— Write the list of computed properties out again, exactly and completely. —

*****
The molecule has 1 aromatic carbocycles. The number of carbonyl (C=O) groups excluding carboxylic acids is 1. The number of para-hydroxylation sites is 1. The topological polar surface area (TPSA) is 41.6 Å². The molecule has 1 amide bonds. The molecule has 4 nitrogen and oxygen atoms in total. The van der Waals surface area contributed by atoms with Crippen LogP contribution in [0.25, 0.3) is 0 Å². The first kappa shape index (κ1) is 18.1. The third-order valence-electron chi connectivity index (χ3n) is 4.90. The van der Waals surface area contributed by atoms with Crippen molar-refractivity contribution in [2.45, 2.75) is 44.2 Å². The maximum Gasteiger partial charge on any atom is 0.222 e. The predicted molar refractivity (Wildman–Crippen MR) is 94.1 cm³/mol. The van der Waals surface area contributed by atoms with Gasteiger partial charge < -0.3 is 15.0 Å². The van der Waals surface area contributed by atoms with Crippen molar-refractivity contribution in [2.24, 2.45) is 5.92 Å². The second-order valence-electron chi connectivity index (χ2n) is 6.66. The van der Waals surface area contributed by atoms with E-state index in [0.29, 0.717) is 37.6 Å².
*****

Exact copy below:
The molecule has 1 aromatic carbocycles. The number of carbonyl (C=O) groups excluding carboxylic acids is 1. The number of para-hydroxylation sites is 1. The topological polar surface area (TPSA) is 41.6 Å². The molecule has 1 amide bonds. The molecule has 4 nitrogen and oxygen atoms in total. The van der Waals surface area contributed by atoms with Crippen LogP contribution in [0.25, 0.3) is 0 Å². The first kappa shape index (κ1) is 18.1. The third-order valence-electron chi connectivity index (χ3n) is 4.90. The van der Waals surface area contributed by atoms with Crippen molar-refractivity contribution in [2.45, 2.75) is 44.2 Å². The maximum Gasteiger partial charge on any atom is 0.222 e. The predicted molar refractivity (Wildman–Crippen MR) is 94.1 cm³/mol. The van der Waals surface area contributed by atoms with Gasteiger partial charge < -0.3 is 15.0 Å². The van der Waals surface area contributed by atoms with Crippen molar-refractivity contribution in [2.24, 2.45) is 5.92 Å². The second-order valence-electron chi connectivity index (χ2n) is 6.66. The van der Waals surface area contributed by atoms with E-state index in [0.29, 0.717) is 37.6 Å².